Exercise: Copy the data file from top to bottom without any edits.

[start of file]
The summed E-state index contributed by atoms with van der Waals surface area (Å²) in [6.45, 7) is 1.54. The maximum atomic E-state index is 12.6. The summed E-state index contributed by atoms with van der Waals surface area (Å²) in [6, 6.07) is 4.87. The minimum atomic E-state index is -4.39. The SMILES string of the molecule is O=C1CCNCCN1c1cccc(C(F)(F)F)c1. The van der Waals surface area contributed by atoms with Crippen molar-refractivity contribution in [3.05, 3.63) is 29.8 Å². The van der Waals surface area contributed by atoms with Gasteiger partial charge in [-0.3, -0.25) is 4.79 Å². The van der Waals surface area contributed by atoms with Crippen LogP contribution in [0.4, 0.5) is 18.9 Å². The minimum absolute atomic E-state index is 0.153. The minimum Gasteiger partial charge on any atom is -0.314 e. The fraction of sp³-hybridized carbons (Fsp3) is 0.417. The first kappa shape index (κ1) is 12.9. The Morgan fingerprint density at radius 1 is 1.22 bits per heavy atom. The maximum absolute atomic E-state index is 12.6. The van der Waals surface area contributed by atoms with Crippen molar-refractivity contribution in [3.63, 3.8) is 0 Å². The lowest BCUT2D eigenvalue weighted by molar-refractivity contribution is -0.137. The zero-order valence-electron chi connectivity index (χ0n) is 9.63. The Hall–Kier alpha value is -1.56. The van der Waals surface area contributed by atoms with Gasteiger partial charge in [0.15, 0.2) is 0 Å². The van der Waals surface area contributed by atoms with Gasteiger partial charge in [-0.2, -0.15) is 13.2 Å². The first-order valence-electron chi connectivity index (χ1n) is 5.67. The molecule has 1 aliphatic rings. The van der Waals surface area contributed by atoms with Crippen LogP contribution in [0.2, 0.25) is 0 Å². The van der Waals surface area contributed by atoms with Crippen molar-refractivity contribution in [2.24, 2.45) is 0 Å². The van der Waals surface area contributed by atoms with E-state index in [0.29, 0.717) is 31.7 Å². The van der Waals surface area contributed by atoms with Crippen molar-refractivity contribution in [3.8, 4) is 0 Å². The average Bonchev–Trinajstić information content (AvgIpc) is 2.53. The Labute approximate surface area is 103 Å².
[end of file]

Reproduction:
The summed E-state index contributed by atoms with van der Waals surface area (Å²) in [6.45, 7) is 1.54. The maximum atomic E-state index is 12.6. The summed E-state index contributed by atoms with van der Waals surface area (Å²) in [6, 6.07) is 4.87. The minimum atomic E-state index is -4.39. The SMILES string of the molecule is O=C1CCNCCN1c1cccc(C(F)(F)F)c1. The van der Waals surface area contributed by atoms with Crippen molar-refractivity contribution in [3.05, 3.63) is 29.8 Å². The van der Waals surface area contributed by atoms with Gasteiger partial charge in [-0.3, -0.25) is 4.79 Å². The van der Waals surface area contributed by atoms with Crippen LogP contribution in [0.4, 0.5) is 18.9 Å². The minimum absolute atomic E-state index is 0.153. The minimum Gasteiger partial charge on any atom is -0.314 e. The fraction of sp³-hybridized carbons (Fsp3) is 0.417. The first kappa shape index (κ1) is 12.9. The Morgan fingerprint density at radius 1 is 1.22 bits per heavy atom. The maximum absolute atomic E-state index is 12.6. The van der Waals surface area contributed by atoms with Crippen molar-refractivity contribution in [3.63, 3.8) is 0 Å². The lowest BCUT2D eigenvalue weighted by molar-refractivity contribution is -0.137. The zero-order valence-electron chi connectivity index (χ0n) is 9.63. The Hall–Kier alpha value is -1.56. The van der Waals surface area contributed by atoms with Gasteiger partial charge in [0.15, 0.2) is 0 Å². The van der Waals surface area contributed by atoms with Gasteiger partial charge in [-0.2, -0.15) is 13.2 Å². The first-order valence-electron chi connectivity index (χ1n) is 5.67. The molecule has 1 aliphatic rings. The van der Waals surface area contributed by atoms with Crippen LogP contribution in [0.2, 0.25) is 0 Å². The van der Waals surface area contributed by atoms with Crippen molar-refractivity contribution in [2.24, 2.45) is 0 Å². The van der Waals surface area contributed by atoms with E-state index in [0.29, 0.717) is 31.7 Å². The van der Waals surface area contributed by atoms with Crippen molar-refractivity contribution in [3.8, 4) is 0 Å². The average Bonchev–Trinajstić information content (AvgIpc) is 2.53. The Labute approximate surface area is 103 Å².